Obscurity of the Day: Voddyvills

Well, there’s obscure and then there’s Obscure. Here’s a prime example of that purest of breeds, Voddyvills by John ‘Dok’ Hager. Hager was a cartooning fixture at the Seattle Times from the 1890s until the mid-20s when he retired because of eye trouble.

Hager was the artist on the Umbrella Man weather cartoons, a front page feature of the Times that traded off the fame of a local eccentric. He’s also the author of a series I’ve so far not had a chance to index, Dok’s Dippy Duck, which, I’m given to understand, ran in the Times circa 1917. It seems awfully likely that his kids appropriated the character and renamed him Waddles for the long-running series that ran in the Christian Science Monitor. You’ll find more on that great strip at this post and subsequent ones.

Though Hager is bio’ed in several places, no one mentions Voddyvills, perhaps Hager’s only Sunday feature. It’s known to have run in 1911, but perhaps longer, and amazingly enough, was actually syndicated. My only examples come from that font of obscurities, the Bellingham (WA) American Reveille. Oh, how I wish there was better microfilm of that newspaper (it’s an incomplete mess). It seems like every two-bit syndicate salesman who rolled into town could convince these guys to run his features, at least for a little while. Perhaps until the bill came due.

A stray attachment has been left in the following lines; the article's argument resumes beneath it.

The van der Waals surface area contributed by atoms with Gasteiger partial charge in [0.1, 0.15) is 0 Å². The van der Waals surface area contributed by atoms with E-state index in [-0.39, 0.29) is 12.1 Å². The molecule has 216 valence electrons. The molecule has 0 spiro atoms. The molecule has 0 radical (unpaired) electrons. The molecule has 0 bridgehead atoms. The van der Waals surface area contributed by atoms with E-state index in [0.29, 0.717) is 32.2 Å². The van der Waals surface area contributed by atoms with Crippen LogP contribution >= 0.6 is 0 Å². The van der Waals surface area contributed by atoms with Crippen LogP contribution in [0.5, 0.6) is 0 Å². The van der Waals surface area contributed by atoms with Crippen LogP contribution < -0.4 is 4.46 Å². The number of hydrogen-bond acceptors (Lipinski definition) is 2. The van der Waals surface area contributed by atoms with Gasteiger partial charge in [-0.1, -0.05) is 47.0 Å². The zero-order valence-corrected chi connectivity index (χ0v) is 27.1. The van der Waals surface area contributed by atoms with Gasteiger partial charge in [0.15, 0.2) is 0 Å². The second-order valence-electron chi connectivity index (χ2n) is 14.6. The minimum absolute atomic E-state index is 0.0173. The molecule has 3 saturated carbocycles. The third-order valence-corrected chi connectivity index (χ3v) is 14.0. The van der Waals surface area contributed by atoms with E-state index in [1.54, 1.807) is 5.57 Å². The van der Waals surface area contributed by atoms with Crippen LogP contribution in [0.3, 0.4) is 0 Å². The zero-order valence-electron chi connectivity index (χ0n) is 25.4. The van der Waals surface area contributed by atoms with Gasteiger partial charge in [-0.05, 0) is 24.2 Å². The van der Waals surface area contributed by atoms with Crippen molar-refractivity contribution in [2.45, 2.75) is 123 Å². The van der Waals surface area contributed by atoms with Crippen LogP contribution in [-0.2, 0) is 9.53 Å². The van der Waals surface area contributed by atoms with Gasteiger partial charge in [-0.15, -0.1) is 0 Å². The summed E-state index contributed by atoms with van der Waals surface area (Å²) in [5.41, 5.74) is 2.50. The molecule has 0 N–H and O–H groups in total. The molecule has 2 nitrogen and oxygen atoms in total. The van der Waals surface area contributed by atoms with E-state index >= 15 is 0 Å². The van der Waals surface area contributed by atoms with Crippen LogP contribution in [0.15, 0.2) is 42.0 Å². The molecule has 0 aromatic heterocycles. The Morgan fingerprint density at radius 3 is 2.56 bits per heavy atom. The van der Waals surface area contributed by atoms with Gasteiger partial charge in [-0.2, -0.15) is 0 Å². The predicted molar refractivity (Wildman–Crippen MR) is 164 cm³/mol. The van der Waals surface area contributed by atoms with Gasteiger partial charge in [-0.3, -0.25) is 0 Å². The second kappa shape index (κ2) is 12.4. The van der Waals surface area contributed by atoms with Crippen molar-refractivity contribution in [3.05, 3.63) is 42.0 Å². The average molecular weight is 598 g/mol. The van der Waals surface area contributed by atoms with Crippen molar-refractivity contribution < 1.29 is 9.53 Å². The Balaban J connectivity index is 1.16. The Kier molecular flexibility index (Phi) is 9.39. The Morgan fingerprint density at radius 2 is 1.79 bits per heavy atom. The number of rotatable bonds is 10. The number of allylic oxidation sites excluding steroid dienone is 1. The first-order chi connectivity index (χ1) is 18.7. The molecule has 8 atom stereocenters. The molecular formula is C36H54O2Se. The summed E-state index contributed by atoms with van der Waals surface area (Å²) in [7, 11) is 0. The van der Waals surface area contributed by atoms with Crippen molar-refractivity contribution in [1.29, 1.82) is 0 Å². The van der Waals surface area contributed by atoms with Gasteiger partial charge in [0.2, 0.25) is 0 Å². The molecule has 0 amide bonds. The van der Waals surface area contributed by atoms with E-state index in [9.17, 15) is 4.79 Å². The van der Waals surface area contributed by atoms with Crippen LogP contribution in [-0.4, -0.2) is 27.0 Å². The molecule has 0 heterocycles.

2 thoughts on “Obscurity of the Day: Voddyvills

  1. Since most comics of that period WERE basically vaudeville acts on paper, it’s interesting to see the “fourth wall” broken down in this one and have the characters address us (and their “plants” in the audience). It’s just a little jarring to hear what they’re doing not referred to as jazz or ragtime, but a “coon song.” Ick. Sadly, they were what they were. Good, clear, solid drawing though, for the period.

  2. Mr. Holtz probably knows this, but for others, some Dok’s Dippy Duck strips were reprinted in The Smithsonian Collection of Newspaper Comics. Set in the trenchs of World War I, these strips remind me of Spy vs. Spy, in that each strip includes only Dippy and his German opponent Pretzel (also a duck). They do engage in dialogue though.

Leave a Reply to Pat Conolly Cancel reply

Your email address will not be published. Required fields are marked *

2 − one =